Advantages of Flame Hardening
Can be used to harden steel of any shape, including irregular or small items
Targeted flame can harden select parts while leaving others ductile
Hardness can be achieved on the surface or deep within steel
Cost effective for small batch, compared to making an induction hardening setup
Can be scaled up to achieve hardness on large items
Disadvantages of Flame Hardening
Slower than induction hardening
Difficult to achieve hardness depth <1.5mm
Requires skilled steelworker to accurately assess heat and depth
Overheating can result in brittle steel, or other unwanted results
Cost is not competitive with induction at scale
Open flame not permissible in some work environments
What Is Induction Hardening?
Induction hardening is a much quicker process than flame hardening. Induction involves shaping a highly conductive water-cooled copper coil around an object, and running an electrical current through it. This creates an electromagnetic field within the the coil. When a steel part, such as a sprocket tooth, enters the field, eddy currents are produced in the steel. These currents flow against the natural electrical resistance of the metal, causing it to heat up rapidly.
Advantages of Induction Hardening
Since the intensity of the current can be easily adjusted, heating steel with induction happens in seconds instead of minutes, applying heat evenly across the surface of the steel that is within range of the copper coil.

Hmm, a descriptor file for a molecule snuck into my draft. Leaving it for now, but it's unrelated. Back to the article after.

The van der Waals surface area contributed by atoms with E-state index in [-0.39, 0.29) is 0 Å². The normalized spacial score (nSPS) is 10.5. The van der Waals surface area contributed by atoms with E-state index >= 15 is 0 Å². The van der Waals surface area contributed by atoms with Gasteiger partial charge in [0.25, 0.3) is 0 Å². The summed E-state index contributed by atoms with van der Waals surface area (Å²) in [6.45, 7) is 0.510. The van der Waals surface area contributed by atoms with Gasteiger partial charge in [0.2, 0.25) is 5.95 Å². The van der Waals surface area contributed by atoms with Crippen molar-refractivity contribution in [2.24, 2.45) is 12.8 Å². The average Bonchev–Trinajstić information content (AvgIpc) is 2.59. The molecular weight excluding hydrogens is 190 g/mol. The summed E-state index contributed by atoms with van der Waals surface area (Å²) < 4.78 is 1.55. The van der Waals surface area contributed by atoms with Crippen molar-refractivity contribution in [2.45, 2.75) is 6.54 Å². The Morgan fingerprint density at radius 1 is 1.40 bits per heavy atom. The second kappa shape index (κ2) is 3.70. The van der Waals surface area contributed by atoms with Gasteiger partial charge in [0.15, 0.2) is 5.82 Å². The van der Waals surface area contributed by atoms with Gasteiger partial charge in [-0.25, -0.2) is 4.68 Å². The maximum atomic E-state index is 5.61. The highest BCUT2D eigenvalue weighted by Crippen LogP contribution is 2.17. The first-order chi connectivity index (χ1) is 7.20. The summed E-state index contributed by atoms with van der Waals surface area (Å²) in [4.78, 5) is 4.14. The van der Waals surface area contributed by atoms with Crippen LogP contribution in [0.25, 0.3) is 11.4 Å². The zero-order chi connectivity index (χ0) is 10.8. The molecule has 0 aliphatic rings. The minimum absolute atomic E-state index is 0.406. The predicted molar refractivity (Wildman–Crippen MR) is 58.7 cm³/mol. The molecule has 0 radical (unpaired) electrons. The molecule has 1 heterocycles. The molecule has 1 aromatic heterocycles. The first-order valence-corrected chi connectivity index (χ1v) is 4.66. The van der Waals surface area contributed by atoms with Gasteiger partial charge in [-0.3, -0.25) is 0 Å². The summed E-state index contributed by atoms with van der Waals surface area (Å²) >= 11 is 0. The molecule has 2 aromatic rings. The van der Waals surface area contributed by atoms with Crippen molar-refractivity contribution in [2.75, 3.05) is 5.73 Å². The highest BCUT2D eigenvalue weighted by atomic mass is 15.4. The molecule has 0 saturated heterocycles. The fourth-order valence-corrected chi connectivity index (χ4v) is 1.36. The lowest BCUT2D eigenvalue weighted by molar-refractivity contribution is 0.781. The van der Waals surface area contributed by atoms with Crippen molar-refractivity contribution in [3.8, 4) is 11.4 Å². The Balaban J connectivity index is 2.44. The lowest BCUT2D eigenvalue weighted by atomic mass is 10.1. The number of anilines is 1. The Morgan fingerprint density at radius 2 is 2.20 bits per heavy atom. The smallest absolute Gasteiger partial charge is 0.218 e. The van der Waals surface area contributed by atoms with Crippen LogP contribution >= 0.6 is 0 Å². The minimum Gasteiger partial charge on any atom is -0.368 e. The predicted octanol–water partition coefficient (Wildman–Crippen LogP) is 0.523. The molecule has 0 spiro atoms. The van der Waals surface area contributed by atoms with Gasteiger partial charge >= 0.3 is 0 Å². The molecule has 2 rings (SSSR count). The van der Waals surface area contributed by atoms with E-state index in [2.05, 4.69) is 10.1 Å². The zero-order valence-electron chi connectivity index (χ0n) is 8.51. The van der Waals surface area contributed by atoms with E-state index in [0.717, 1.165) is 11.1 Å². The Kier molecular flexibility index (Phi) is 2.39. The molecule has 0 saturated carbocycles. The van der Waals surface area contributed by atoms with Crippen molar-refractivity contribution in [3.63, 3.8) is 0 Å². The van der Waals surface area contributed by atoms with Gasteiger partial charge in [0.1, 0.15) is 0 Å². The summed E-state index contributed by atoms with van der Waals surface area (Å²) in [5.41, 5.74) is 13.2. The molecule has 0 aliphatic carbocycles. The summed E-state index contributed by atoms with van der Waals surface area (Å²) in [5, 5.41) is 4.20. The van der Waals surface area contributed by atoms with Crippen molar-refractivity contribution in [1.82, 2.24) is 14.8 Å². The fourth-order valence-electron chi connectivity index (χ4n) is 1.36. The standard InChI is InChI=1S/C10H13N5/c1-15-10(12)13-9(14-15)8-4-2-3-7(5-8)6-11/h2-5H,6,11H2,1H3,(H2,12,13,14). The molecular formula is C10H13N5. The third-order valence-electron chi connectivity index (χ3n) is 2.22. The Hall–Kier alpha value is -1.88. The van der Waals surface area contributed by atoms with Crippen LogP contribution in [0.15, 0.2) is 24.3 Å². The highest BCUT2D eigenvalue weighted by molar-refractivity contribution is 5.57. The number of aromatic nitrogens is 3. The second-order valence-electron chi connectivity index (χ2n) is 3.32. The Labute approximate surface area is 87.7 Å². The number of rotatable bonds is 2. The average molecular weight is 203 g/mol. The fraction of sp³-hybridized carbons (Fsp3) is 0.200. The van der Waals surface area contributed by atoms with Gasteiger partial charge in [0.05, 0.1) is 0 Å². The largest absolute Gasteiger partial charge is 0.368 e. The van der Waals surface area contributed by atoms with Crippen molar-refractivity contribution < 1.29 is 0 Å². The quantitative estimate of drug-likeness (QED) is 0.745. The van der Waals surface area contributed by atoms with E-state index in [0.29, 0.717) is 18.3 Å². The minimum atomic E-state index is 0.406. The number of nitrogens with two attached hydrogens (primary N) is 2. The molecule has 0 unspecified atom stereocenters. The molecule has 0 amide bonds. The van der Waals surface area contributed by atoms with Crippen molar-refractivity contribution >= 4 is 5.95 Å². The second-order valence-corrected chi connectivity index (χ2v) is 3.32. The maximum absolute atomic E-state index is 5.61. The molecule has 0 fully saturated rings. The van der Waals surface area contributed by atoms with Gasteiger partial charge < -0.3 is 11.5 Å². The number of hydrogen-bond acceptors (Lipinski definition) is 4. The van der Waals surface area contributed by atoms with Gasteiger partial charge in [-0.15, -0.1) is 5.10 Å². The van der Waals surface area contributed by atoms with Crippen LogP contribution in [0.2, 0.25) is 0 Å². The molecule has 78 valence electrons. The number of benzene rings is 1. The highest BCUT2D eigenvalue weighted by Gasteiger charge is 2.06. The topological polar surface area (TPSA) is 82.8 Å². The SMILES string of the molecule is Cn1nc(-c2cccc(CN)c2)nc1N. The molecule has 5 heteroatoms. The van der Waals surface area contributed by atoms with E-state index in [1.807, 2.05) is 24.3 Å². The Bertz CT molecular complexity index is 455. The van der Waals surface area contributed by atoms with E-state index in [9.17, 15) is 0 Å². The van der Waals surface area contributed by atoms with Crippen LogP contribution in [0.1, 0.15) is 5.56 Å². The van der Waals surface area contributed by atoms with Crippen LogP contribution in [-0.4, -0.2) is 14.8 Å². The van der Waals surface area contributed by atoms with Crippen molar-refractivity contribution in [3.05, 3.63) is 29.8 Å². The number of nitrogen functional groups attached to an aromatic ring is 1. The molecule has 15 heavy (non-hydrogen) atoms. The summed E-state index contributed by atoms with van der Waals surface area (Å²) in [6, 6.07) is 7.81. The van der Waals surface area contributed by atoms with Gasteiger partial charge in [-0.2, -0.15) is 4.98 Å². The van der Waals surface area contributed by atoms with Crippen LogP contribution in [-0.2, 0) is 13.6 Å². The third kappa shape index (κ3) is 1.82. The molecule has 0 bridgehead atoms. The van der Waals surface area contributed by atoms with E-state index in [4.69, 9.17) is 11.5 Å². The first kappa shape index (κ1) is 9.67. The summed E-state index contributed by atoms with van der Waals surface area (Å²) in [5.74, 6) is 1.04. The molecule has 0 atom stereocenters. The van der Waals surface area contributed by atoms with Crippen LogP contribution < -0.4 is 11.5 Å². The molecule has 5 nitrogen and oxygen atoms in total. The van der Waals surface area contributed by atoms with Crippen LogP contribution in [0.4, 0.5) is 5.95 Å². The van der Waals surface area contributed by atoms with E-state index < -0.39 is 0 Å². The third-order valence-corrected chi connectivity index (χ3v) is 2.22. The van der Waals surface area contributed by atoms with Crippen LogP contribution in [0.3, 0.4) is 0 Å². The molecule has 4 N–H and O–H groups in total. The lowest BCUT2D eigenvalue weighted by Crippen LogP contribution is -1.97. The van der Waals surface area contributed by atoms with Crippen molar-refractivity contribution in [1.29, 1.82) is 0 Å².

Once fabricated, this same induction setup can be used repeatedly with items of the same shape, making it ideal for hardening items in batches.
Disadvantages of Induction Hardening
The setup cost involved with induction is higher than a typical flame hardening setup, as each different item to be hardened will require a bespoke copper coil to be fabricated in a way that completely surrounds the surface to be hardened.
Additionally, because the induction coil must be bent to match the contours of the steel surface, the complexity of shape appropriate for induction hardening is restricted to fairly straightforward profiles.
Flame vs Induction Hardening Summary
Steel is heated using oxy-acetylene flame, or other high intensity flame
Steel is heated using a/c current passed through an induction coil
Temperature is gauged and controlled by the operator
Temperature is easily regulated by digitally controlling voltage
Heating is gradual, may require holding period
Heating happens quickly
Most effective for individual items or small batches
Work is easily automated and replicated at scale
Not effective for hardening depth less than 1/16”
Can be used to create ultra-shallow hardened layer, <1/16”
Low equipment and maintenance cost
High equipment and maintenance cost
Appropriate for targeted application, flat or very large surfaces
More difficult to use on isolated surfaces, or in very large applications
Can be used on items with irregular shape
Best used on items with basic shape
Requires skilled labor
Can be done by unskilled labor
Cost effective when small quantity required
Cost effective at scale
Overheating can result in damage due to warping, scaling, and decarburization
Easy to avoid damage due to finely attuned heat
Still unsure about what material and hardness will be the best for your application? Give us a call. Our qualified engineers and technicians will make sure you end up with the right solution for your application.